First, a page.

Alas, your wishes are in vain as this dose barely does anything more than the last did. You know you should ask for more pain meds, but the look the nurse gave you when she injected the so called ‘large’ dose was enough to keep you quiet. You don’t want to risk rejection and apathy from the people that are supposed to show compassion to you. So you go inward, into your happy place and become zombie like, trying to float outside of your body so that the pain doesn’t get you. The nurse thinks you are sleeping, and tells another, “she’s just drug seeking”. Those words reached you and caused your heart to break some more. Now it’s not just about the physical pain, but the emotional abuse you’ve gotten from the hands of the ‘helpful’ has just made you realize how bleak your situation is. No one understands.
Finally after the last dose, the nurse and doctor concur that you are well enough to be discharged. Your pain is still there, the underlying problems aren’t solved, in fact they weren’t even addressed. You are about to be discharged because you got the requisite three doses of Benadryl/Dilaudid and the ER ‘can’t do more to help.’ Because everyone knows that three doses is enough to fix you. It’s enough to fix sickle cell pain and let you go home. Besides, they need the bed for sicker patients. You protest, faintly at first, then louder, “But I’m still in pain! I’m still hurting!” Your pleas fall on deaf ears and icy demeanors. You are practically shoved out the door, paperwork appearing instantly, your IV taken out and the CNA unceremoniously comes to the room and tells you she needs to clean the bed.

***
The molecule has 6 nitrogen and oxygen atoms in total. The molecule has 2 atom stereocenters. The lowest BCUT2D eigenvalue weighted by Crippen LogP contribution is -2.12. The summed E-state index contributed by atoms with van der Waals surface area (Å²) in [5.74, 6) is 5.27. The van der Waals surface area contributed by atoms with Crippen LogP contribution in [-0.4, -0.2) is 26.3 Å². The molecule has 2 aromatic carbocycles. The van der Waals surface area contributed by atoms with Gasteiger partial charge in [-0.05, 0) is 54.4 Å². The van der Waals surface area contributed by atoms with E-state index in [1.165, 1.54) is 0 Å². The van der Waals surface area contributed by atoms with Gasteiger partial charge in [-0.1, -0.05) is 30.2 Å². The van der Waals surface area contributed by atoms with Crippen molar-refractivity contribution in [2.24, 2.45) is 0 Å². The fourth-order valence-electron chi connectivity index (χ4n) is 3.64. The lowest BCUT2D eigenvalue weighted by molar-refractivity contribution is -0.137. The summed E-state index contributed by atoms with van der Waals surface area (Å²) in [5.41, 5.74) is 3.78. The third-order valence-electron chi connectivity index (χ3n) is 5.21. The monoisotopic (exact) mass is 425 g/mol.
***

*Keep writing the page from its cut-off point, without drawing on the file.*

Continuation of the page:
The pain is still intense, you can barely walk—in fact, you find yourself falling as your knees buckle down. Your hands reach forward and prevent you from landing on the floor. Your joints protest as you use them, the cold hitting you and making everything a thousand times worse. You drag yourself by sheer force of will outside, forcing yourself to just keep breathing, keep living, keep fighting. Go Vixen, go! Just take another step, just crawl one more inch.
Tomorrow is another day. Perhaps tomorrow you will find some relief from this all consuming, all encompassing agony. Perhaps tomorrow someone will throw the rule book away and treat each patient on an individual basis. Perhaps tomorrow the doctor at the clinic will give you a higher dose for your oral pain meds. Perhaps tomorrow you will come across someone that actually understands, or at the very least, has some fuckin’ compassion.
But today, all you have is you. You and your pain.